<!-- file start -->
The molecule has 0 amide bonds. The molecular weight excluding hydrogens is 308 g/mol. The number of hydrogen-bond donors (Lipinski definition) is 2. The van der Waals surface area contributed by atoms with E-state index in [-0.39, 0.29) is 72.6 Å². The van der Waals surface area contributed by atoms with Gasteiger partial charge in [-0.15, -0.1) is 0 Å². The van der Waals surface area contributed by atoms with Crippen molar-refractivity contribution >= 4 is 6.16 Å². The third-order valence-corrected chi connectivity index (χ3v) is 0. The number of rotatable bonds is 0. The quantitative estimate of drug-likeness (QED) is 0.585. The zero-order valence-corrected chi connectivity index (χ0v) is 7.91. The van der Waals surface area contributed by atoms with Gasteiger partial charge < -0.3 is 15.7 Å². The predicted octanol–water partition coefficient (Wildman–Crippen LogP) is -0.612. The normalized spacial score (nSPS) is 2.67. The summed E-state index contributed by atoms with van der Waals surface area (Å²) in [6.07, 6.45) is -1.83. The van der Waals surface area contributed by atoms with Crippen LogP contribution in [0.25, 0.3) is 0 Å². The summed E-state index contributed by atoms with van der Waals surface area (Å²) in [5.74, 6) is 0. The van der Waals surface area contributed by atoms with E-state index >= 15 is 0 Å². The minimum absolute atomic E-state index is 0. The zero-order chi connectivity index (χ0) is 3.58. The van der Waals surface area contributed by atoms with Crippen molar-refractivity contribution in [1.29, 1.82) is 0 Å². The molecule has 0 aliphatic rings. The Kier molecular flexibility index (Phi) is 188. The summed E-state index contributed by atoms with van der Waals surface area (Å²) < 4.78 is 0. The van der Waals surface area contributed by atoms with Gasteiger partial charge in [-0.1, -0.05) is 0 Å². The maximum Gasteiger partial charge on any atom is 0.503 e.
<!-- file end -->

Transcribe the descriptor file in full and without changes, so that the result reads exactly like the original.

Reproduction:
The molecule has 0 amide bonds. The molecular weight excluding hydrogens is 308 g/mol. The number of hydrogen-bond donors (Lipinski definition) is 2. The van der Waals surface area contributed by atoms with E-state index in [-0.39, 0.29) is 72.6 Å². The van der Waals surface area contributed by atoms with Gasteiger partial charge in [-0.15, -0.1) is 0 Å². The van der Waals surface area contributed by atoms with Crippen molar-refractivity contribution >= 4 is 6.16 Å². The third-order valence-corrected chi connectivity index (χ3v) is 0. The number of rotatable bonds is 0. The quantitative estimate of drug-likeness (QED) is 0.585. The zero-order valence-corrected chi connectivity index (χ0v) is 7.91. The van der Waals surface area contributed by atoms with Gasteiger partial charge < -0.3 is 15.7 Å². The predicted octanol–water partition coefficient (Wildman–Crippen LogP) is -0.612. The normalized spacial score (nSPS) is 2.67. The summed E-state index contributed by atoms with van der Waals surface area (Å²) in [6.07, 6.45) is -1.83. The van der Waals surface area contributed by atoms with Crippen LogP contribution in [0.25, 0.3) is 0 Å². The summed E-state index contributed by atoms with van der Waals surface area (Å²) in [5.74, 6) is 0. The van der Waals surface area contributed by atoms with E-state index >= 15 is 0 Å². The minimum absolute atomic E-state index is 0. The zero-order chi connectivity index (χ0) is 3.58. The van der Waals surface area contributed by atoms with Crippen molar-refractivity contribution in [1.29, 1.82) is 0 Å². The molecule has 0 aliphatic rings. The Kier molecular flexibility index (Phi) is 188. The summed E-state index contributed by atoms with van der Waals surface area (Å²) < 4.78 is 0. The van der Waals surface area contributed by atoms with Gasteiger partial charge in [-0.1, -0.05) is 0 Å². The maximum Gasteiger partial charge on any atom is 0.503 e.